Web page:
I saw the above cover by Joshua Middleton for Holly Lisle’s The Ruby Key at my local bookstore and became green with envy that it was not a Tor cover. I went home and spent a long time at his website. Now, putting together this post about a week later, I spent even longer trying to decide which images to show here—having to remind myself there is no need to duplicate his entire website. Hopefully I will be able to work with Joshua someday, but in the meantime he has gracioulsy agreed to answer a few questions and be in our Tor.com galleries.
Do you remember the first time you knew you wanted to be an artist?
I once saw a paper I wrote when I was around seven years old that said, “Someday I want to be a Disney animator or work for Marvel Comics.” Art has been my life from day one, really.
Your biggest influences?
Classic Disney, Frazetta, John Buscema, Alan Lee, Brian Froud, Miyazaki, Rockwell, Rackham, and Tenggren, to name a handful.
What are you working on now?
I always have some DC Comics covers to keep me busy, and I am just starting another Supergirl now. I am also putting the finishing touches on the cover for The Silver Door, the second book in the Moon and Sun series for Scholastic (The Ruby Key was the first cover in the series, and also my first book cover, ever.) Finally, I am wrapping up another wraparound cover for a book called The Unknowns, this time for Abrams Books.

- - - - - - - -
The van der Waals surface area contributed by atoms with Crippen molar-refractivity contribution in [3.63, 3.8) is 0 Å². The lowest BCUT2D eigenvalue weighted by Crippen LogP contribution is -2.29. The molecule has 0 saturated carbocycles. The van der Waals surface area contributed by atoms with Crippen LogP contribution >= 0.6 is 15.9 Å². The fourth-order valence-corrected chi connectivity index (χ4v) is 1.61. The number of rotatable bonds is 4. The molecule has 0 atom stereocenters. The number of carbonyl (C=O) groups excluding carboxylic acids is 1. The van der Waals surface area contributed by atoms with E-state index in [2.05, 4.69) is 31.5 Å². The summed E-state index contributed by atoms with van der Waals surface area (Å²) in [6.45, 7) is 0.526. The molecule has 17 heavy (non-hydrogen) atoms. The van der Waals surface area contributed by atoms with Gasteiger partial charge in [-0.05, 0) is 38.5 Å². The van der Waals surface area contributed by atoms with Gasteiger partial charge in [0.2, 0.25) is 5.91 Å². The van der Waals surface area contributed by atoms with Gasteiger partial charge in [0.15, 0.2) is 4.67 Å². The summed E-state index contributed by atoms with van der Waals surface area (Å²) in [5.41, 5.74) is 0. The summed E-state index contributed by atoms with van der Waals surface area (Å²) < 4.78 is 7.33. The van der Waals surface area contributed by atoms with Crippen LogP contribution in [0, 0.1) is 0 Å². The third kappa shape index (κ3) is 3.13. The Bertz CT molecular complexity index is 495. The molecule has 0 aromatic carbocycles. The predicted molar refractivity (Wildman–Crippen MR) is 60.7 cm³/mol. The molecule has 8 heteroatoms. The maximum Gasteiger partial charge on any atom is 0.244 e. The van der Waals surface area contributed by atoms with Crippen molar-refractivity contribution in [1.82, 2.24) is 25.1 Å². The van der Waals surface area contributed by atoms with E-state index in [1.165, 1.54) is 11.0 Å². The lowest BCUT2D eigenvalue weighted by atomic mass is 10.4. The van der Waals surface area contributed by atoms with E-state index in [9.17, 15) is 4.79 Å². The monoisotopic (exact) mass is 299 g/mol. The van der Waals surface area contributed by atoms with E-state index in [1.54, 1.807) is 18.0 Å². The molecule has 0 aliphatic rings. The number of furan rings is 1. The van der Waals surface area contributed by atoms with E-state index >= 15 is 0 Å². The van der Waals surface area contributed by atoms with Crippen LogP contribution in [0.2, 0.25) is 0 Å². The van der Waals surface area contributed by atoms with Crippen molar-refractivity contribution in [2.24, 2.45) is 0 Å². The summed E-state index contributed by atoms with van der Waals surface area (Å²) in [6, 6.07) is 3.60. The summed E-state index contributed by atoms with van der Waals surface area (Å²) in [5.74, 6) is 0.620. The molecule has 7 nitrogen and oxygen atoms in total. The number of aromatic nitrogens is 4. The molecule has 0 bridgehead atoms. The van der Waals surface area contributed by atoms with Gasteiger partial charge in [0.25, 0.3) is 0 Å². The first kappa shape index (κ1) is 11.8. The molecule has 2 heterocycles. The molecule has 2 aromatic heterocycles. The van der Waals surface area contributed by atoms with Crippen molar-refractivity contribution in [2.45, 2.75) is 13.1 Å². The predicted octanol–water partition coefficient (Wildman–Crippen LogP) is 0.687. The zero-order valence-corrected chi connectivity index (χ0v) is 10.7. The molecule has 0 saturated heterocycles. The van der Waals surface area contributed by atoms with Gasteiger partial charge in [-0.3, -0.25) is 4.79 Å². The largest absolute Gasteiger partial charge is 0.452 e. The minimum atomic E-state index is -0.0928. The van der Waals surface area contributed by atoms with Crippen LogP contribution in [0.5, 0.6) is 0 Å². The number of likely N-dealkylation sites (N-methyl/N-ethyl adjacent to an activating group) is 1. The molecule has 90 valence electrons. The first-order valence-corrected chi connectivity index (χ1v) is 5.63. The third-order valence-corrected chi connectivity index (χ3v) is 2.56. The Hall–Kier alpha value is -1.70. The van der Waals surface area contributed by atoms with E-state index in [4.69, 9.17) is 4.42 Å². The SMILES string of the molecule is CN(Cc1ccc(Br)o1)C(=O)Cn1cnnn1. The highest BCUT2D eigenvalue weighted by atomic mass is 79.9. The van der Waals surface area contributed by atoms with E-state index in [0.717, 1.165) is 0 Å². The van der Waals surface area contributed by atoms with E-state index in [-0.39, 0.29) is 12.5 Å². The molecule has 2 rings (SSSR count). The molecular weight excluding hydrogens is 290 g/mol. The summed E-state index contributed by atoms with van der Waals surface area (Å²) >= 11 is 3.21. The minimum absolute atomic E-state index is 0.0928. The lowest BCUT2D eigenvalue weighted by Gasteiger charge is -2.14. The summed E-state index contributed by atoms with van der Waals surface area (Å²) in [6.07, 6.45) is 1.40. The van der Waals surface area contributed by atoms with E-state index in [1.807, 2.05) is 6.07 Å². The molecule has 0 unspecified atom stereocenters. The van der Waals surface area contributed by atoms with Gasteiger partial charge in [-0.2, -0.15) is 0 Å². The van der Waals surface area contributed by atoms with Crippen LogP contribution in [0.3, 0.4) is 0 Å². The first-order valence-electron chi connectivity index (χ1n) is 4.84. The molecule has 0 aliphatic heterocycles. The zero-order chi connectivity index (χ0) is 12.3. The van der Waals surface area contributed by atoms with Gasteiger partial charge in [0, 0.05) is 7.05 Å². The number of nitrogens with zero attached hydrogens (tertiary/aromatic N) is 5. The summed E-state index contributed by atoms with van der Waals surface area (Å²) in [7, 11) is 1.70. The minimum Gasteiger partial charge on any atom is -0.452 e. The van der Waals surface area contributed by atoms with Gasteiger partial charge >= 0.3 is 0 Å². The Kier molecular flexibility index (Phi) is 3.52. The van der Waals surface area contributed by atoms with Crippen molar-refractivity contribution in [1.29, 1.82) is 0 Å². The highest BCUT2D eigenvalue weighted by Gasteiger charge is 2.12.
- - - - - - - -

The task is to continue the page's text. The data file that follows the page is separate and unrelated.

Do you have to like the book/comic/movie to be excited about the project?
Absolutely. I am terrible at faking interest, although I do my best to make the most of whatever is on the table. When I don’t care for the project, the work is extremely laborious and the end result always suffers. I know this because I almost always work too hard on stuff I don’t like. It is infinitely more satisfying to draw the things I love. I admire and envy artists who are able to make even the most mundane assignments brilliantly their own, but it just isn’t within me to do the same.
My dream assignment at the moment would be to draw classic fantasy: faeries, barbarians, dragons, otherworldly beings, etc. I adore that stuff, but have yet to really draw it professionally, which is quite frustrating.
Do you have a set image in your mind when you first start sketching or do you start out abstractly and let the process of doodling take over?
If it is a commercial assignment, then I probably have some elements I must include in the composition, so my sketching process usually starts with those general puzzle pieces in mind. I don’t always have the luxury of time to doodle, so I have to work out a lot of drawing in my head before the pencil days, which is often the case with comic book work. If the work is purely personal, or the deadline is loose, I might explore more and allow the image to work itself out based on a vague concept or feeling I am trying to get across. I am always happy when I can scribble a bit and stumble into a happy accident. In any case, the challenge is always to refine the image without losing the energy of the sketch.
Whichever one will fix the awful mess I am looking at in Photoshop right now.
Do you have a five year plan or do you just take each job as it comes?
If by “five year plan” you mean trying to draw a personal project for the last five years, then yes, I definitely have a five year plan. I will probably spend another five years trying to get it done while taking other jobs as they come.